Big lessons from a tiny friend
When my life fell apart in 1990, due to divorce, with the accompanying emotional and financial disasters that brings, I was determined to try and make life as normal for my small child as possible. As a single mother, in debt and without extra money to spend on Christmas, I fretted over how to purchase a Christmas tree for our small apartment. My neighbor worked at a facility housing battered women and their children. She told me that as a fund raiser, they were selling artificial trees for the holidays. When entering the sales room, I saw a very small tree in the corner that looked like it had seen better days. It was thin, asymmetrical and stood out from the other trees because it appeared to be completely alone. I found myself drawn to what I considered a kindred soul in an inanimate object.
I bought the little tree for $5 and took it home. I had salvaged some meager decorations from previous years and did my best to add a bright spot to what was a strained, sad holiday time. I spent that first Christmas, with the little tree, alone as my son was with his father and I had no invitations from other family or friends. So, my new found buddy (an artificial 3-foot tree) and I spent a quiet day eating a TV dinner and drinking hot apple cider from a home-made cider batch given to me by a friend at church.
I remember that day vividly as the scene still plays out of a newly divorced, single woman with no money, sipping cider, eating a TV dinner and feeling alone, abandoned and hopeless while staring at snow falling outside the window. I waited in the apartment for my son to return with his bounty of expensive gifts from his dad and grandparents. I prayed he wouldn’t be too disappointed when he opened the one little gift I had purchased for him in a thrift shop the week before.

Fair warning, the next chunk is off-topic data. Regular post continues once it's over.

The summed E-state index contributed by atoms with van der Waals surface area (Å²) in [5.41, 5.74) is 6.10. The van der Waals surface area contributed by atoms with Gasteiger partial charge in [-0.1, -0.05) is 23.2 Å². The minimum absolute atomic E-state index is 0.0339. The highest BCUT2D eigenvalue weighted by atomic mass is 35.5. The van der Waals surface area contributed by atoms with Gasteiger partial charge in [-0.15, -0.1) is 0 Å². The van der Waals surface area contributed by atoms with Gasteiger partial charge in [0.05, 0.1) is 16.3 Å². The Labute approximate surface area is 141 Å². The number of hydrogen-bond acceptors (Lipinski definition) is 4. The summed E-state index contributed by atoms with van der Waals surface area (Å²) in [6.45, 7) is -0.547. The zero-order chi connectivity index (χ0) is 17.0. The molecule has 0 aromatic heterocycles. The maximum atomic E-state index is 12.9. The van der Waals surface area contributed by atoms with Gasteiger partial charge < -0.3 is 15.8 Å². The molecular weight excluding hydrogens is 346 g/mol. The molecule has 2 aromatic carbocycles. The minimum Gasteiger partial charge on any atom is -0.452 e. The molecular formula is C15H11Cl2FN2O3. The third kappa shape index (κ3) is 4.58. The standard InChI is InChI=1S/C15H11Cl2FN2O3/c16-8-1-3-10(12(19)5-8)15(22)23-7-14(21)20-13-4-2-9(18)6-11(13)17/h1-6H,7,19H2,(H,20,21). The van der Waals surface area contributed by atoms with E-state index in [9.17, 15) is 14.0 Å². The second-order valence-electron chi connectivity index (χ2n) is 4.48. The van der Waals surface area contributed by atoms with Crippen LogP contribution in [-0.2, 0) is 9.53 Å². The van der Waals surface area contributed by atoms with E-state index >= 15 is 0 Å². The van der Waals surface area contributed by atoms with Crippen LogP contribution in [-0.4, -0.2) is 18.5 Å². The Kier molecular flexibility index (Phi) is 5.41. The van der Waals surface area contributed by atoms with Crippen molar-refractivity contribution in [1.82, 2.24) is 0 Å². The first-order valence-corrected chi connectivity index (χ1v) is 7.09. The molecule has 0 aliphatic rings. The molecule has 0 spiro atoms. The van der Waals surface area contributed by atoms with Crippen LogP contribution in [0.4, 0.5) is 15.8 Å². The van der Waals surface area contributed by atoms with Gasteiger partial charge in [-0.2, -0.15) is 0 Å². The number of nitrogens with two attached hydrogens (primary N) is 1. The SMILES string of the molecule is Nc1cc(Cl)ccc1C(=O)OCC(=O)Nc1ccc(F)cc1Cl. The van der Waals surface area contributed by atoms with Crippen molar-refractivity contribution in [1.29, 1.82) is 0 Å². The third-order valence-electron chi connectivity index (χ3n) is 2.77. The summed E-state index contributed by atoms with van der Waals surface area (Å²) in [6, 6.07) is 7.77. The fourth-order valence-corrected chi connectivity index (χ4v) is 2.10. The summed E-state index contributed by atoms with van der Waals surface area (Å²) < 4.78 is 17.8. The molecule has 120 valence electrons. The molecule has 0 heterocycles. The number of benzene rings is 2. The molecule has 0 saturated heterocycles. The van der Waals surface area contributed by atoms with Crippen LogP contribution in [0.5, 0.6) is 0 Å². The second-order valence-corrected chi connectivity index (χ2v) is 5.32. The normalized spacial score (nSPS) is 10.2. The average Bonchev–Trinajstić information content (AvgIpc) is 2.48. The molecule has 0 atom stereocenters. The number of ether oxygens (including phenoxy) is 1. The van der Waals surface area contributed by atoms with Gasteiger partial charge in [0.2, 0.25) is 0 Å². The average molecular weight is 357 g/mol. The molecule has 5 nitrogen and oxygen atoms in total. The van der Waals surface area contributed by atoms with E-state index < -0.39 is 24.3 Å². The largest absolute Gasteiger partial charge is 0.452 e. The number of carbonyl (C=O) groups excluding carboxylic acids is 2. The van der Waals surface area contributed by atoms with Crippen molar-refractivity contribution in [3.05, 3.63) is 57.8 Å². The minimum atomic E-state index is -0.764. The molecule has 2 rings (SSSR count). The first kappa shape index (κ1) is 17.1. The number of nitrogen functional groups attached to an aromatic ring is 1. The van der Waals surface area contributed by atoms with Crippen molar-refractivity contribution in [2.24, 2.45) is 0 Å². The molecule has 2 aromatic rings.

Now, I realize my friends that this sounds like a miserable holiday experience to say the least. But it was perhaps one of the best Christmas celebrations I have ever had. That is because during the day I felt God reach down and assure me that I was not alone and forgotten by Him. He told me that lots of presents and big, highly decorated trees were not the meaning of that day. In the forced simplicity of my situation, distractions fell away. And I was shown that the best part of Christmas is when we accept the true gift of a little child who came to offer hope to the hopeless, comfort to those who feel lost and community to those who feel abandoned and alone. Like that little tree, Christ was/is humble and by all accounts not flashy or flamboyant on any level.
That was not my last Christmas spent alone (physically). Nor was it the last financially lean situation I have endured in seven decades of living on the earth. But it was perhaps one of the richest and most blessed days of my life. In the stillness and silence of solitude I was reminded that through the good and the not so good times, through the lean and not so lean times and through the happy and not so happy times, several truths are constants. I am not now and never have been alone. I am now and always have been loved. I possess now and always have possessed richness beyond measure.
Over the past thirty years, I certainly could have replaced the wee tree with a larger and more festive one, adorned with more ornaments and frills. But I have not. I have chosen to keep my friend the small tree. I have transported it from dwelling to dwelling and from city to town because it holds more value for me than all the riches someone could offer. It holds the memory of the Christmas Day when God soothed my broken heart, offered me the glimmer of hope and assured me that the gift He gave on Christmas is the same gift He gives every single day – His love. Nothing large or sparkly can ever compare to that.
This year after I set up my tiny tree and decorated it with some of the same ornaments from that first, leaner Christmas, I sat in my favorite rocking chair in silence and solitude, wrapped in a shawl and warmed by the fireplace. In the dark, with just a small string of lights shining, I remembered the great holiday times and the ones that were somewhat sad. I’ve often heard it said that it is okay to look back but not to stare – and so I do, and I don’t. I held the precious lessons I’ve been taught close to my heart as I recalled memories of good times, embraced and no longer feared memories of the not so good and looked with hope to the future. As I cradled my cup of hot cider, I wrapped all memories in the ribbon of gratitude and rested in the glow and friendship of we three – the Lord, me and the wee tree.
Copyright December 21, 2022 by Laura L. Padgett, Montrose, CO